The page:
The Manor Marussia Formula One team – backed by the former Sainsbury’s chief executive Justin King and the energy entrepreneur Stephen Fitzpatrick – confirmed on Wednesday that they will return to racing in Melbourne next week.
Five months after they went into administration, Marussia’s president and sporting director, Graeme Lowdon, said: “We’re ready to go racing again.”
The team that collapsed with debts of more than £60m will “not be dependent on sponsors”, according to Lowdon, following a big investment from Fitzpatrick as well as the prize money they earned last season. More money is expected to come from the drivers, even though only one, the Englishman Will Stevens, has been named so far.
The team still face huge problems, however. They will be racing with a 2014 chassis, though the car “will be 2015-compliant” according to Lowdon, meaning that it meets the safety upgrades required by the FIA, the sport’s governing body.
They hope to move on to their full 2015 car later in the season but are expected to be off the pace in the opening rounds and may even struggle to qualify for the first race on Sunday week. They are down on last season’s staff of 175 but are still recruiting, and have a budget of between £60m and £62m for the new season.
Fitzpatrick, 37, who founded the Bristol-based energy company Ovo in 2009 and will be using his own money to back the project, admitted that the situation appeared “almost hopeless” when he approached the team last year.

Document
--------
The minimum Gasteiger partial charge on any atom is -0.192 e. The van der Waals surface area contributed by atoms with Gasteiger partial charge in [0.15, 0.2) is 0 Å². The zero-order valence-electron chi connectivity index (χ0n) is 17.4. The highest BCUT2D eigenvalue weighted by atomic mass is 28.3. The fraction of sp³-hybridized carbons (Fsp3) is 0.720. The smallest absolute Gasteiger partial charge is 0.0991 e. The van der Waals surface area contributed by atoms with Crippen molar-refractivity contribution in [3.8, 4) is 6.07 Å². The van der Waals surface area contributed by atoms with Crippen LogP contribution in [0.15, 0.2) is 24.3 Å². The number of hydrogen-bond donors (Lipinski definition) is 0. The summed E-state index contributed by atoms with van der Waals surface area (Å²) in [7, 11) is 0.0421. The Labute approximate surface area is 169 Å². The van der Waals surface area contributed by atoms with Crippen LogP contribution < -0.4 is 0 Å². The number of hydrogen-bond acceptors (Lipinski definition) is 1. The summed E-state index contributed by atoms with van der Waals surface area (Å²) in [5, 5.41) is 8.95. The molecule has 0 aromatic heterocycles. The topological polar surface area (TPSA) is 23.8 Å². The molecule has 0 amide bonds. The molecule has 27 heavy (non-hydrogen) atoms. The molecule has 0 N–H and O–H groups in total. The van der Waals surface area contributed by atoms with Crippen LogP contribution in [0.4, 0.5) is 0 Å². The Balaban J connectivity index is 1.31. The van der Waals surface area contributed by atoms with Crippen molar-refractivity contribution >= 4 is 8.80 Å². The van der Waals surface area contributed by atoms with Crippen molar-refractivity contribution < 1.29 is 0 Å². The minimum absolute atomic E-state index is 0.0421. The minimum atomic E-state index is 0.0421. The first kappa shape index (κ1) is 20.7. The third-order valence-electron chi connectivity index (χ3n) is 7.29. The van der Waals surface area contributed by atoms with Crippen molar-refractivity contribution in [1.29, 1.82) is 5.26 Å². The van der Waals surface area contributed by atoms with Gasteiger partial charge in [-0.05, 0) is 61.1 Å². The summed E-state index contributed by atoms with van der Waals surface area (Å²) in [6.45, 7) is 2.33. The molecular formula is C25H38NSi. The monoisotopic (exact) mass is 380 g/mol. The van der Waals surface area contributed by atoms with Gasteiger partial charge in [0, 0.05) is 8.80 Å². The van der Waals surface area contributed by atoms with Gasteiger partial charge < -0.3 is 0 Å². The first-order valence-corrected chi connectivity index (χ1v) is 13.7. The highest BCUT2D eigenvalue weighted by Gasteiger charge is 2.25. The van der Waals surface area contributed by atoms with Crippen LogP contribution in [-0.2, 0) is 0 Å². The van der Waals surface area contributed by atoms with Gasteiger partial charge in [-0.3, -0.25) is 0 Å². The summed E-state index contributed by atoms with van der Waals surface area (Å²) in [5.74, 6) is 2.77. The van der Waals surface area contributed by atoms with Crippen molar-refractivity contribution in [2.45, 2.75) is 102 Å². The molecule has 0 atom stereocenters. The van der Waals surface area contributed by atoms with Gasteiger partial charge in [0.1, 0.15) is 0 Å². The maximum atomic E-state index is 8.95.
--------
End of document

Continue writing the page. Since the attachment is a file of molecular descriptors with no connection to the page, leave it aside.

He said: “It was one of those situations that needed more time to understand everything, so it seemed too late, with no realistic possibility of reviving the team. It was ironic that after making it through a hard first five years, claiming ninth in last year’s championship and reaching the first rung of financial stability – if there is such a thing in Formula One – it seemed like too good a story to end there.”
Fitzpatrick added: “I looked to see if there was a way to help this team cling to life, to survival. After speaking to Graeme, who was very straightforward and we had some frank discussions, there was just one long list of challenges, top of which was to re-establish credibility with the main suppliers, like Ferrari.
“It was a very complex landscape, with a lot of legal and financial challenges, and now in 10 days’ time we will be in Melbourne with a solid business platform on which to operate.
“For me, Justin has been a huge help in navigating the landmines, especially as this is the first company I’ve bought.”
King, who will be interim chairman but in time will become a nonexecutive director, said: “I know from the years I spent at Sainsbury’s that with the right people, right values and sheer hard work, you can turn any business around. In Graeme and John we have all three and I’m fully confident we can help Manor be competitive at the highest level of racing.”
The team, in essence, will still be run by Lowdon and the team principal, John Booth, as it has been since they came into F1 as Virgin in 2010.
Lowdon, in particular, has been in frantic negotiation to save the team since the close of last season. “The last few months have been a bit of a rollercoaster,” he said. “It’s important to say in getting back to racing we’ve had a huge amount of support from the FIA, FOM [Formula One Management], Bernie [Ecclestone], our suppliers, partners and staff.”
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